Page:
Then I came in for the final touch and covered the horn with a thin layer of purple frosting so that my transfer would sit evenly on my cake and not sink in anywhere. I froze this for 5 days with it double-bagged in Ziplock freezer bags. I removed the tips from all of my frosting bags and placed them into a large Ziplock and into the fridge. My leftover purple frosting fit into a Tupperware and also lived in the fridge.

But not before admiring my handy work, of course.
Fast forward five days...
 I successfully managed to unwrap all three layers of cling wrap from each cake round without (entirely) losing my mind! I removed all my frosting from the fridge that morning to make my cake that afternoon. I prepared an 8-inch cake round with a small glob of purple frosting in the middle, and flipped one cake round upside down and placed it centered on top of this frosting glob so it wouldn't budge. I filled a piping bag with purple frosting and a 1A tip and created a border around the outside edge of my cake. I came back and swirled in frosting in the middle, and used a hot angled spatula (I just ran it under hot water and wiped it dry) to smooth out the frosting layer without applying too much pressure or causing the frosting to spill over the edge/border I had created.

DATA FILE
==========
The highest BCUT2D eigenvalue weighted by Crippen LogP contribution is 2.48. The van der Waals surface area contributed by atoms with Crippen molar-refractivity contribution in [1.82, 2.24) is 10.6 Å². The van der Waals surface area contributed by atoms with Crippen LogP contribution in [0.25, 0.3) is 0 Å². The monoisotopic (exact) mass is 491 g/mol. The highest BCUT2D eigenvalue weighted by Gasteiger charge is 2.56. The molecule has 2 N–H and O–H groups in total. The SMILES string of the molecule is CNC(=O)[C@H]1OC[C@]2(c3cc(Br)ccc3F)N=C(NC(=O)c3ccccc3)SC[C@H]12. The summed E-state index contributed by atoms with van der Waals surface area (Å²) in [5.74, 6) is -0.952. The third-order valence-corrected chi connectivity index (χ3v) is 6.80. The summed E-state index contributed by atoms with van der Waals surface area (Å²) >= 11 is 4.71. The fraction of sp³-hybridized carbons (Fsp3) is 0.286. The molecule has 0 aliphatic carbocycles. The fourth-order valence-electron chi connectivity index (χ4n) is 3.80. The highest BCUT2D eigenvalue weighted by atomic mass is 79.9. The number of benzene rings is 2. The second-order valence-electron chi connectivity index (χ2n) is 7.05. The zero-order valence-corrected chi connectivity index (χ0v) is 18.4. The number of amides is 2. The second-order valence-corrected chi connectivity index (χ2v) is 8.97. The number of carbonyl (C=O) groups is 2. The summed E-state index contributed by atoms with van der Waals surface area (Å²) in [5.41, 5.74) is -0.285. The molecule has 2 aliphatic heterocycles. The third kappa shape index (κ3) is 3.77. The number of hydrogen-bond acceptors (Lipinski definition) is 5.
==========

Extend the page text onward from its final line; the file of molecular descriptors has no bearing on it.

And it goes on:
Like a giant Vikings Oreo.
 I took my second round and placed it (also upside down) gently on top of my frosting layer without applying too much pressure. I used my angled spatula to create a crisp, smooth line of frosting in the middle by placing it horizontally on the frosting line and spinning my cake table around without moving the spatula at all.
Super clean lines for the win!
I refilled my #1A bag with purple frosting and repeated for the top layer so my buttercream transfer had something to adhere to. Speaking of, I nabbed my transfer out of the freezer at this point, and centered it on top of my cake before removing the Parchment paper. Things will look very rough and bumpy at this point. For once in your life, this is actually normal. Let your transfer sit out for 15 minutes before coming back in and smoothing out with the Viva paper towel trick. This is like giving your cake a 20-year age rewind (if only this worked on people, too). 
But I'll take that it works for cakes amazingly.
Could be frosting, could be a bag of my blood. A true Viking fan never tells.
I wanted a border to finalize things after smoothing my transfer out, so I fitted a large piping bag with a #1M tip and placed my remaining yellow bag of frosting and purple bag of frosting in it together. I piped out a bit of frosting on a paper towel until both purple and yellow came out at the same time.